Tuesday, Feb 2, 1993, Valley News Dispatch - page B3
By Joe Starkey, staff writer
Mark Rauterkus hates to see a swimming pool with no people in it.
Rauterkus, in his second year as Plum High School swimming coach, couldn't believe the school's indoor pool lay dormant nearly all of last summer -- and he's determined to fill it wiht activity once school lets out this year.
In fact, he's going to get an early start.
Beginning March 16 and running through Aug. 1, Rauterkus will direct a water polo program at the Plum pool.
The Plum School board voted unanimously Tuesday to give him the go-ahead and Rauterkus can't wait to get started.
"There is a need to use the facilities herer," he said. "Last summer, we must have had the only pool in America that kept its doors locked all day. I had wanted to run an entire aquatics program here, but (the school board) said to pick one thing. I came up with the water polo idea.
"Hopefeull, it's the first step to a more advanced aquatics program. After it's finished I hope to go back to the board and say, 'Let's talk about some other things.'"
The obvious question is -- why water polo? Even Rauterkus knows it's not the most popular sport in the world.
"The standing joke in water polo is that you don't need your own horse to play," he said. "But I wanted something that might appeal to more than just swimmers on the swim team or just divers. And this is a good recreational outlet for kids in the summer. I thought I could reach a large population with this and have maybe 100 people or so get excited about it."
Once person ready to play is Plum diving coach Fred Luffey, who played on Franklin Regional High School's now defunct traveling water polo team in 1978-79. He hasn't played since, but is looking forward to the opportunity. And he says others are, too.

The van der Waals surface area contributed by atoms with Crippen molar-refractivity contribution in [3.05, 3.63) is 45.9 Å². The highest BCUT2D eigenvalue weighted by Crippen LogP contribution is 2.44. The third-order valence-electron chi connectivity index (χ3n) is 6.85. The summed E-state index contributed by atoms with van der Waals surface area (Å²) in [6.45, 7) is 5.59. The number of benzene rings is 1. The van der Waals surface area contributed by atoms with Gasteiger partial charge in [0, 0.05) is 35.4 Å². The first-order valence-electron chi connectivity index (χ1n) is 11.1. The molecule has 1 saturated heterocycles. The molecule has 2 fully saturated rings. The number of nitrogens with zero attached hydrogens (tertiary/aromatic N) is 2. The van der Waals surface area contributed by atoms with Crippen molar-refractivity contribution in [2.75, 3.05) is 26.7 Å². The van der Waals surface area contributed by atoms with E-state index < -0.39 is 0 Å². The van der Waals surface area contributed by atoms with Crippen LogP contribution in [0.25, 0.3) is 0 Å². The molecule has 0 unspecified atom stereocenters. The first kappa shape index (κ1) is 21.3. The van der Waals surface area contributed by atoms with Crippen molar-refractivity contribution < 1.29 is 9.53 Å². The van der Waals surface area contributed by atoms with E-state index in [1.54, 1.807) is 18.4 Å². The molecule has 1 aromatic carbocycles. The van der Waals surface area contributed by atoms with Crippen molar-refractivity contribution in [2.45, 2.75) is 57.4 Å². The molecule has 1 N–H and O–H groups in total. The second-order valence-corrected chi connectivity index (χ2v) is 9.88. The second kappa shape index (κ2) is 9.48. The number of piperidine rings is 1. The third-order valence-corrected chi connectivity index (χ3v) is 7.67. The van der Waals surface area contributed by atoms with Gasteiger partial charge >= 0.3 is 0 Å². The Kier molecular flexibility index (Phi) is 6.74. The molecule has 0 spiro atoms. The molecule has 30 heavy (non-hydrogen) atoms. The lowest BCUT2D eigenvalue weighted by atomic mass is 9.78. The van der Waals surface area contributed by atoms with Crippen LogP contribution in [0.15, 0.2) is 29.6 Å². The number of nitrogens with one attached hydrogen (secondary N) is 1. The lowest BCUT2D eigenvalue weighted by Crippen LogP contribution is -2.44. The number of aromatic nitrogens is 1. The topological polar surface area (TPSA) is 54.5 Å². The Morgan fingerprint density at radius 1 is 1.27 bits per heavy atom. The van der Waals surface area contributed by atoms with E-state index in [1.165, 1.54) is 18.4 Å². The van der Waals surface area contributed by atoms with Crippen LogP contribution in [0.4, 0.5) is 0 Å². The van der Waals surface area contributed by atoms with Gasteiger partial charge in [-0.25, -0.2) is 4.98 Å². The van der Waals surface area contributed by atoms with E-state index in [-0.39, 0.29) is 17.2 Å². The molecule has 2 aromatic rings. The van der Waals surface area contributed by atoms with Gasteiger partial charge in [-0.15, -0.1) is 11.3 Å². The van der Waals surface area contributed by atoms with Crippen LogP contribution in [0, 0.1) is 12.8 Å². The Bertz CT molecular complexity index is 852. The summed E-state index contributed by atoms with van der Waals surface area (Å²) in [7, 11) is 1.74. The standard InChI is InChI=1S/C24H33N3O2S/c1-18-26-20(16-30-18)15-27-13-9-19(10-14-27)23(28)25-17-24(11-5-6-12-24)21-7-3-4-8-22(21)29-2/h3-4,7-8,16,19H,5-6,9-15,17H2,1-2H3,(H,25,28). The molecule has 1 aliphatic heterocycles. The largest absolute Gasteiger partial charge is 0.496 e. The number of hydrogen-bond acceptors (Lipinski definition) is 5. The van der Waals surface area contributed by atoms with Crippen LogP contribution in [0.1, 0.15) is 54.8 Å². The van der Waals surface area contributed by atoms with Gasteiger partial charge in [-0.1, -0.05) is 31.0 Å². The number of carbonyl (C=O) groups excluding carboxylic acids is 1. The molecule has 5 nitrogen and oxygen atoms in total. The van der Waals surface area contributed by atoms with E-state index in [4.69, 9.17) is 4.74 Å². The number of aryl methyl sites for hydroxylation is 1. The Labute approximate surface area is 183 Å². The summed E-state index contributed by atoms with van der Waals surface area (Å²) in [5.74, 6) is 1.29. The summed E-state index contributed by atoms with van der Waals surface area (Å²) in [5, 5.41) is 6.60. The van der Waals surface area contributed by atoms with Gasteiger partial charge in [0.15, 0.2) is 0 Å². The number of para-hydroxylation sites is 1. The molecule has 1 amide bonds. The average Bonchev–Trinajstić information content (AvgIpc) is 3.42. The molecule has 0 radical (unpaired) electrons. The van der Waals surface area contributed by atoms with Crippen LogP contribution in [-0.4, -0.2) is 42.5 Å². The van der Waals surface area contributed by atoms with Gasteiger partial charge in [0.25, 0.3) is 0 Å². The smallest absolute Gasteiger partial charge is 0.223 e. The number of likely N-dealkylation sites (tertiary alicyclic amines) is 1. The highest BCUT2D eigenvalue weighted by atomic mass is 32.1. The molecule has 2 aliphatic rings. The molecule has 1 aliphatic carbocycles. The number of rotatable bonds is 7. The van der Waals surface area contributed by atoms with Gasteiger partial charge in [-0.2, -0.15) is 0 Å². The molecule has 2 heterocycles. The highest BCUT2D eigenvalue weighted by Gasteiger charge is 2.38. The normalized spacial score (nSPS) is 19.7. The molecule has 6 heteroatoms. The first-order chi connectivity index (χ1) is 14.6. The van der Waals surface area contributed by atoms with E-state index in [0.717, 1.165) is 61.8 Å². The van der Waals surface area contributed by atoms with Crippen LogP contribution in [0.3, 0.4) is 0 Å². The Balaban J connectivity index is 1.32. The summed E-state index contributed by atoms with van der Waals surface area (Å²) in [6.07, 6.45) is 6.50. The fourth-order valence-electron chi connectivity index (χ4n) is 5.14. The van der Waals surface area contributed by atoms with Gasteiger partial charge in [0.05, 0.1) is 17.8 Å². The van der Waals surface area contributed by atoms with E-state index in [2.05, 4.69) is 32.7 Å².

"There's a free swim over at Plum on weeknights and I've talked to a few guys there about water polo," he said. "Some of them are interested. I think it's a great sport.
"It's a great tool for conditioning -- a lot like baseketball. But it's easy on the knees compared to basketball or jogging. Plus, all you need is 15 people or so."
Rauterkus is countin on many more than that. He will divide the co-ed sessions into three classification: adults, students (high school and college) and kids. Rauterkus has projected 25 people each for the adult and student sessions and 60 for the kids'.
Most sessions will be divided into periods of instruction, clinics and scrimmaging. Robert Webster, formerly the head water polo coach at Harvard University, might be one of a handful of guest coaches Rauterkus plans to utilize.
Rauterkus claims anyone can get the hang of water polo.
"If you can float and feel like you can pass a ball to someone else, you might be interested," he said.
And if you feel like you can't float?
"Well, there is a shallow end," Rauterkus said. "And in the shallow end the goalie can stand on the bottom. Maybe after a few weeks you could build some stamina and be able to float a little."
This article will be put back into is proper place in time, 1993, shortly.
Plum Water Polo (printed in a box on the page)
Director: Plum High School swimming coach Mark Rauterkus
Begins: Tuesday, March 16, 1993
Ends: Sunday, August 1, 1993
Sessions: Tuesdays - high school and college students 8:30-9:30 pm; Thursdays -- adults 8:30-9:30 pm. Saturdays = kids 3-6 pm.
Fees: Adults, Plum residents, $20, non-residents $23; Students, Plum residents $15, non-residents $18; Kids -- $3.